how to deal with private student loans

Private student loans can be a confusing maze. With less flexibility than federal loans, navigating private debt takes strategy and know-how.

Over 3 million students borrow private loans each year. And the total private student loan debt now tops $130 billion according to CNBC.

If you're struggling with burdensome private loans, take heart. You can take control and make your debt more manageable.

This blog shares insider tips on how to deal with private student loans wisely.

Know the Difference Between Federal and Private Loans

First, understand how private student loans differ from Federal. Private lenders are banks, credit unions, schools, and other financial institutions. Federal loans come directly from the government.

Federal Student Loans

Federal student loans offer many benefits that private loans do not. This includes lower fixed interest rates, flexible repayment options, and forgiveness programs.

You can research federal loan options and apply by:

  • Completing the Free Application for Federal Student Aid (FAFSA)
  • Visiting StudentAid.gov to view available federal loans
  • Contacting your college's financial aid office

The most common types of Federal loans are Direct Subsidized Loans and Direct Unsubsidized Loans. Other options may include PLUS Loans and Perkins Loans.

Private Student Loan Options

Private student loans are offered by lenders like banks and credit unions. Interest rates are typically higher and variable. Borrowers usually need good credit or a cosigner to qualify.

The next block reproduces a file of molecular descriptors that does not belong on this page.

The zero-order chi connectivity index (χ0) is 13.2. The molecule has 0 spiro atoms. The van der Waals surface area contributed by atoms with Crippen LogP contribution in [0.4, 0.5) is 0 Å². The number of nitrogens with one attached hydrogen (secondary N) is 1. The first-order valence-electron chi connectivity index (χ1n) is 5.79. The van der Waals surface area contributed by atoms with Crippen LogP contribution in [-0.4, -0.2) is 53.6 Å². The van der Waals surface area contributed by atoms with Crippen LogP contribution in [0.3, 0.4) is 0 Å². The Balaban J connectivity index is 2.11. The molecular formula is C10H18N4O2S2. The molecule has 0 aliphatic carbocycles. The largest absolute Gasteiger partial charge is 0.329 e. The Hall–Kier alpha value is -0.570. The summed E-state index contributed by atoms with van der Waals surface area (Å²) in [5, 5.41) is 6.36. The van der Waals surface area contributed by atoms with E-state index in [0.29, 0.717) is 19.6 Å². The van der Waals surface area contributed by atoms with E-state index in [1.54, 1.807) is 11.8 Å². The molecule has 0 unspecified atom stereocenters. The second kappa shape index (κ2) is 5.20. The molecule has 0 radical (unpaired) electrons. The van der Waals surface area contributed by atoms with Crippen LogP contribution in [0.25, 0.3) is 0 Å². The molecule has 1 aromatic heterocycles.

You can research private student loan lenders and compare options by:

  • Checking your bank or credit union's student loan offerings
  • Using online comparison tools like Credible andLendKey
  • Asking your college financial aid office for reputable private lenders

Only turn to private loans when federal options won't fully cover additional education costs. Understand the terms before borrowing.

communicate with lender

Communicate Openly With Your Lender

If you're having trouble affording your private loan payment, contact your lender right away. Explain your situation and request alternative repayment options.

Provide documentation like pay stubs, bills, and bank statements to make your case. Show you're willing to pay something reasonable.

Your lender may offer reduced payments, deferment, or forbearance. Get any relief agreement in writing before signing.

Refinancing Private Student Loans to Improve Your Rate

With good credit, you may qualify to refinance your private loans at a lower interest rate. This involves taking out a new loan to pay off the old one.